Buying a house is a large financial commitment. Although you may have bought your house with the intention of occupying it yourself, your circumstances may have changed just after you signed the mortgage documents. For example, you may have lost your job and found a new one in another city. Or, you may have just found out your wife is pregnant with twins and the house you just bought is too small. Selling a house in which you have little equity may not be financially feasible.
You consider renting that house instead.
But can you? You got your mortgage based on the assumption that you were going to live there. Can you turn that new place into a real estate investment instead?
To rent out your house, you will likely need to obtain permission from your mortgage lender. Some lenders, such as VA and USDA, do not allow owners to rent out properties bought with a VA loan. Most mortgage lenders require that you occupy the house for at least some time before renting it out to someone else and also may have other requirements that you must meet even after that time has passed. The answer, then, is that you probably cannot rent out a house you just bought. Some lenders will consider extenuating circumstances; you can discuss your situation to determine if the lender will make an exception in your case.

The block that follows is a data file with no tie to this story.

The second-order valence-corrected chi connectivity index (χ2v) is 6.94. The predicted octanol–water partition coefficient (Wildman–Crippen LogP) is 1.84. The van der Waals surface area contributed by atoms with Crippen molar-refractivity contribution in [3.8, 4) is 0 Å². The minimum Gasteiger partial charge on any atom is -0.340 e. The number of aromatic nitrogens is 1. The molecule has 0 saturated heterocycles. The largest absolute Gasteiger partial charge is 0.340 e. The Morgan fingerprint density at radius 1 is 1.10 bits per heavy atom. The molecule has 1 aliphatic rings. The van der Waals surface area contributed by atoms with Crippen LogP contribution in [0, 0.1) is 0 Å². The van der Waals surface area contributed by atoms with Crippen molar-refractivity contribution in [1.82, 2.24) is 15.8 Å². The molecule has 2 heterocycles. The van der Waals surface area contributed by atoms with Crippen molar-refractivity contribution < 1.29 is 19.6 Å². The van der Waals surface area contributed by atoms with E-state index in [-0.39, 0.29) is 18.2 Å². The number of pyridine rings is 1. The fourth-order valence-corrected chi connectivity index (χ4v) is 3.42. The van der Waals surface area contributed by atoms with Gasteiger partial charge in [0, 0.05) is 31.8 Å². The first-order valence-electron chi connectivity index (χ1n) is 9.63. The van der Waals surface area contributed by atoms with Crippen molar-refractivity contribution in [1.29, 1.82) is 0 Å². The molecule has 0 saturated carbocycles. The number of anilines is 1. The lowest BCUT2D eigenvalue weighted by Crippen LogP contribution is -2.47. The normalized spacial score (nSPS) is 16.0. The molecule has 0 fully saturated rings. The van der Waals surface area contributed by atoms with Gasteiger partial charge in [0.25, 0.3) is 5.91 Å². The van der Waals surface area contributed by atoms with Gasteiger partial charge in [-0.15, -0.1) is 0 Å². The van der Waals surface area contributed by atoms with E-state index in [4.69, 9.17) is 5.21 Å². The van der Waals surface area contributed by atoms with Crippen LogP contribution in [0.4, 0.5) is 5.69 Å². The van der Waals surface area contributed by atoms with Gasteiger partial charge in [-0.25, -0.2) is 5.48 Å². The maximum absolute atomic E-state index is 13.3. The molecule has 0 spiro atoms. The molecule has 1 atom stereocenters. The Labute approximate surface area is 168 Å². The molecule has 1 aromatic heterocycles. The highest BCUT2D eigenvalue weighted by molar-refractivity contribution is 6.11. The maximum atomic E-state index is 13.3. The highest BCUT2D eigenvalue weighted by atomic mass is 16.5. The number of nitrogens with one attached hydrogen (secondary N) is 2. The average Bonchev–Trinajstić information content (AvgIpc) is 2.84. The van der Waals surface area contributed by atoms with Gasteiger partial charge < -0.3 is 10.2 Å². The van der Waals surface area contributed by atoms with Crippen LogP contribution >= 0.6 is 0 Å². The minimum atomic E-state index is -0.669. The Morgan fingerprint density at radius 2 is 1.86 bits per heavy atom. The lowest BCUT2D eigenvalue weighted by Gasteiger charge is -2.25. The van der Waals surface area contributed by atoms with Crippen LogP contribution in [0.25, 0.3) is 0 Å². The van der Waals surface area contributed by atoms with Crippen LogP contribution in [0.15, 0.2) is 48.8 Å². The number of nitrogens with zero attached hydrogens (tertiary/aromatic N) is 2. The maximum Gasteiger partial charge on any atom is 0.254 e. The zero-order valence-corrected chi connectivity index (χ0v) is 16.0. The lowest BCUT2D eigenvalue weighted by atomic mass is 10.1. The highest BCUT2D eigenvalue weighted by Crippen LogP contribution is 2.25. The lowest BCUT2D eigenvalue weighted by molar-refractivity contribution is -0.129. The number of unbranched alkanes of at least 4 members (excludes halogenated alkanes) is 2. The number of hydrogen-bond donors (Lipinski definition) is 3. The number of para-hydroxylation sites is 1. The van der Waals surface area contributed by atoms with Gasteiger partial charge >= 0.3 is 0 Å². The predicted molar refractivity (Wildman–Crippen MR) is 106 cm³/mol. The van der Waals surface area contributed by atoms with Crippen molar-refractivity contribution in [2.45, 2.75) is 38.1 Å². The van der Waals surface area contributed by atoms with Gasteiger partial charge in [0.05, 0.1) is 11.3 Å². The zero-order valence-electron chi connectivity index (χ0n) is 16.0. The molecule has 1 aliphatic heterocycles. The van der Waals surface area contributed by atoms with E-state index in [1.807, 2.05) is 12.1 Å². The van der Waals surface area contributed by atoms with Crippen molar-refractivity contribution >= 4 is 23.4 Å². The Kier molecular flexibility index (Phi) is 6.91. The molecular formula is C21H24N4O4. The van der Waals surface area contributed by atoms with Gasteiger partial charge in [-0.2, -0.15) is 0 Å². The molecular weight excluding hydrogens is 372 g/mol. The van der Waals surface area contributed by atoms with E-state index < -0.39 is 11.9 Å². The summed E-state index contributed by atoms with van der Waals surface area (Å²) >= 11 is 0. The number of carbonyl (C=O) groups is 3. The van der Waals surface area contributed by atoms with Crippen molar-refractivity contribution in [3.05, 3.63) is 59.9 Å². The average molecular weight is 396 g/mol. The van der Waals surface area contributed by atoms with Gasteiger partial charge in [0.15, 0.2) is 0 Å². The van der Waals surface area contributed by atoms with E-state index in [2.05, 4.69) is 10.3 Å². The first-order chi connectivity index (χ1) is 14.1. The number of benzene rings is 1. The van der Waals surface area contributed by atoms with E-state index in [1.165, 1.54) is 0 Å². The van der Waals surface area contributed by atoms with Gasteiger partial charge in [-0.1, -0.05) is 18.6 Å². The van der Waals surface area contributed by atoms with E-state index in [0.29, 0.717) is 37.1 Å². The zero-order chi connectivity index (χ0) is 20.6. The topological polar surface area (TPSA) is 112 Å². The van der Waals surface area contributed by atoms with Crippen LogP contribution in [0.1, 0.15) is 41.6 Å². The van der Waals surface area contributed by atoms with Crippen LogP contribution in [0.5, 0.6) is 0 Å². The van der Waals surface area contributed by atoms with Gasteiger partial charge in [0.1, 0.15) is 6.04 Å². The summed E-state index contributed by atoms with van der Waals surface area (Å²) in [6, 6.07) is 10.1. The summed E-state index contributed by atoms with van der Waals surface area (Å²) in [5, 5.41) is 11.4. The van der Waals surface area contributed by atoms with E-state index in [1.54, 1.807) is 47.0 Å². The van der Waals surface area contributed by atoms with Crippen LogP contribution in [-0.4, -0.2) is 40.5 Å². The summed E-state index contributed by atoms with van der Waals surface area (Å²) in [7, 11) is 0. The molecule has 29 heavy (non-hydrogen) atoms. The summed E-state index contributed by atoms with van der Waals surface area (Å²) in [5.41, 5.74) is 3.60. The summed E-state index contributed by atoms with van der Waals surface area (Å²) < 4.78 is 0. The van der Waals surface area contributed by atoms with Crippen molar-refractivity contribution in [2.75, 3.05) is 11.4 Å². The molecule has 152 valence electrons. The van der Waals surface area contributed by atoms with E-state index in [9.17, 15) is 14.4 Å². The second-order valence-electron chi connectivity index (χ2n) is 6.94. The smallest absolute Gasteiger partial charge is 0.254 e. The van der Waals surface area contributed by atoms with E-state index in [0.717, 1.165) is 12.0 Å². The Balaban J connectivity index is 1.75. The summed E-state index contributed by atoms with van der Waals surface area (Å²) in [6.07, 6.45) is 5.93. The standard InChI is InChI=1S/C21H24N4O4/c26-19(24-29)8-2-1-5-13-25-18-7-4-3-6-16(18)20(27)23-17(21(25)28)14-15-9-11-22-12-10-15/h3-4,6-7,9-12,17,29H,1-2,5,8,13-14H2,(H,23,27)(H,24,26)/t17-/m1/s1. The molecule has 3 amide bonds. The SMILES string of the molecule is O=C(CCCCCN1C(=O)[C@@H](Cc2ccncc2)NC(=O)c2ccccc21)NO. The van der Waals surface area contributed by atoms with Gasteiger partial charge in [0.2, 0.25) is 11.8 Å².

Lenders typically charge more for mortgages for homes that will be rented rather than owner-occupied because loans for investment properties are riskier. Borrowers are less attached to houses that are business deals; in fact, investors are one-third more likely to dump mortgages than owner-occupiers, according to The Mortgage Reports. Freddie Mac and Fannie Mae, the two agencies that set rules and fees for most conventional mortgages have two sets of rates, one for owner-occupied and one for investment properties. For example, an investment property might carry additional fees or an interest rate of 0.5 percent more than the owner-occupied property, according to The Mortgage Reports. Investment properties also often require a down payment ranging from 15 percent to 25 percent, while an owner-occupied primary residence may require no down payment up to 5 percent, according to My Mortgage Insider.
Because of the risks involved and the rate differential, most lenders require that buyers with owner-occupied financing sign documents certifying that they will occupy the property. So, if you've just bought your home, carefully review all the documents signed at closing to see if you signed such certification or if the lender incorporated any stipulations. If you did sign such a certification or agreed to a loan with stipulations against renting the property, then you cannot rent it unless you comply with the lender's terms for doing so.
How long do you have to live in a house before you can rent it out?
This varies depending upon the lender and program.
- FHA loans and conventional loans backed by Fannie Mae require that you live in the house for 12 months before you can rent it out. The Department of Housing and Urban Development sometimes does spot checks to ensure compliance for those with FHA loans, according to SF Gate.